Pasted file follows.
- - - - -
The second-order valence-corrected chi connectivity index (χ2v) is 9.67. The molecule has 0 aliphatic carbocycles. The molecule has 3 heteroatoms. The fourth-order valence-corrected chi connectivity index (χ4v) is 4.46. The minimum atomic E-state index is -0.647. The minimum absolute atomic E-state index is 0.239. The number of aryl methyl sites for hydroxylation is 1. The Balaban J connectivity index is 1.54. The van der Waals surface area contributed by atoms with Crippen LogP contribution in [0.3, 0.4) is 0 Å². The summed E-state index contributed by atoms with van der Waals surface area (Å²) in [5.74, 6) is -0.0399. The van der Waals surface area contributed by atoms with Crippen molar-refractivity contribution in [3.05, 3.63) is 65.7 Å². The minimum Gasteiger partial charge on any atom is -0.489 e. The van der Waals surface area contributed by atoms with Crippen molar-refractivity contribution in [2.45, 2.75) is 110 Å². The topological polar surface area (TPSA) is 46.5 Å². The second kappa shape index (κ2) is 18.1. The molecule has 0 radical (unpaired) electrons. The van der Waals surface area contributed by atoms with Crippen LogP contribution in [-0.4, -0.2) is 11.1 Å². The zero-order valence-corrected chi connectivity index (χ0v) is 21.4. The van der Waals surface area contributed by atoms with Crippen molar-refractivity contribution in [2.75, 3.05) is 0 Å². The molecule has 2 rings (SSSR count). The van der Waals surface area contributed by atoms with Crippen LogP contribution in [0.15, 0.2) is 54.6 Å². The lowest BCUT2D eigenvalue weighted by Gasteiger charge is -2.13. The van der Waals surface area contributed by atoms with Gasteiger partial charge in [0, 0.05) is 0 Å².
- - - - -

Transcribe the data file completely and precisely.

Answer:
The second-order valence-corrected chi connectivity index (χ2v) is 9.67. The molecule has 0 aliphatic carbocycles. The molecule has 3 heteroatoms. The fourth-order valence-corrected chi connectivity index (χ4v) is 4.46. The minimum atomic E-state index is -0.647. The minimum absolute atomic E-state index is 0.239. The number of aryl methyl sites for hydroxylation is 1. The Balaban J connectivity index is 1.54. The van der Waals surface area contributed by atoms with Crippen LogP contribution in [0.3, 0.4) is 0 Å². The summed E-state index contributed by atoms with van der Waals surface area (Å²) in [5.74, 6) is -0.0399. The van der Waals surface area contributed by atoms with Crippen molar-refractivity contribution in [3.05, 3.63) is 65.7 Å². The minimum Gasteiger partial charge on any atom is -0.489 e. The van der Waals surface area contributed by atoms with Crippen molar-refractivity contribution in [2.45, 2.75) is 110 Å². The topological polar surface area (TPSA) is 46.5 Å². The second kappa shape index (κ2) is 18.1. The molecule has 0 radical (unpaired) electrons. The van der Waals surface area contributed by atoms with Crippen LogP contribution in [-0.4, -0.2) is 11.1 Å². The zero-order valence-corrected chi connectivity index (χ0v) is 21.4. The van der Waals surface area contributed by atoms with Crippen molar-refractivity contribution in [2.75, 3.05) is 0 Å². The molecule has 2 rings (SSSR count). The van der Waals surface area contributed by atoms with Crippen LogP contribution in [0.15, 0.2) is 54.6 Å². The lowest BCUT2D eigenvalue weighted by Gasteiger charge is -2.13. The van der Waals surface area contributed by atoms with Gasteiger partial charge in [0, 0.05) is 0 Å².